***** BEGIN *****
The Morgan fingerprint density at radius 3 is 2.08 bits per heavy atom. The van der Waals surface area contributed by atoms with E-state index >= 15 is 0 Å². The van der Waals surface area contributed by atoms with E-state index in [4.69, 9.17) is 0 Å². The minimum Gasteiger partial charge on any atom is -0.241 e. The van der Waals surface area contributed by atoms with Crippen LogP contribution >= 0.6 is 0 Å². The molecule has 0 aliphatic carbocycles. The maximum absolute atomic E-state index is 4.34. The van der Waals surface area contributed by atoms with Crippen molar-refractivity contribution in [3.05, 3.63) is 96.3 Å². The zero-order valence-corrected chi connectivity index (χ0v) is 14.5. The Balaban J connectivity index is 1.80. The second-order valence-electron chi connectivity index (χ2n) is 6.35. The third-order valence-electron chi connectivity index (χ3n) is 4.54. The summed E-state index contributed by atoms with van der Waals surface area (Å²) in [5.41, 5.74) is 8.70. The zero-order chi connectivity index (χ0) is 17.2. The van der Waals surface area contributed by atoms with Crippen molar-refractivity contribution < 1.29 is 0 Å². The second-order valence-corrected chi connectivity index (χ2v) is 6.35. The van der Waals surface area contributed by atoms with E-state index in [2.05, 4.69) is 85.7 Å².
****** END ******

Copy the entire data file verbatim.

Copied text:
The Morgan fingerprint density at radius 3 is 2.08 bits per heavy atom. The van der Waals surface area contributed by atoms with E-state index >= 15 is 0 Å². The van der Waals surface area contributed by atoms with E-state index in [4.69, 9.17) is 0 Å². The minimum Gasteiger partial charge on any atom is -0.241 e. The van der Waals surface area contributed by atoms with Crippen LogP contribution >= 0.6 is 0 Å². The molecule has 0 aliphatic carbocycles. The maximum absolute atomic E-state index is 4.34. The van der Waals surface area contributed by atoms with Crippen molar-refractivity contribution in [3.05, 3.63) is 96.3 Å². The zero-order valence-corrected chi connectivity index (χ0v) is 14.5. The Balaban J connectivity index is 1.80. The second-order valence-electron chi connectivity index (χ2n) is 6.35. The third-order valence-electron chi connectivity index (χ3n) is 4.54. The summed E-state index contributed by atoms with van der Waals surface area (Å²) in [5.41, 5.74) is 8.70. The zero-order chi connectivity index (χ0) is 17.2. The van der Waals surface area contributed by atoms with Crippen molar-refractivity contribution < 1.29 is 0 Å². The second-order valence-corrected chi connectivity index (χ2v) is 6.35. The van der Waals surface area contributed by atoms with E-state index in [2.05, 4.69) is 85.7 Å².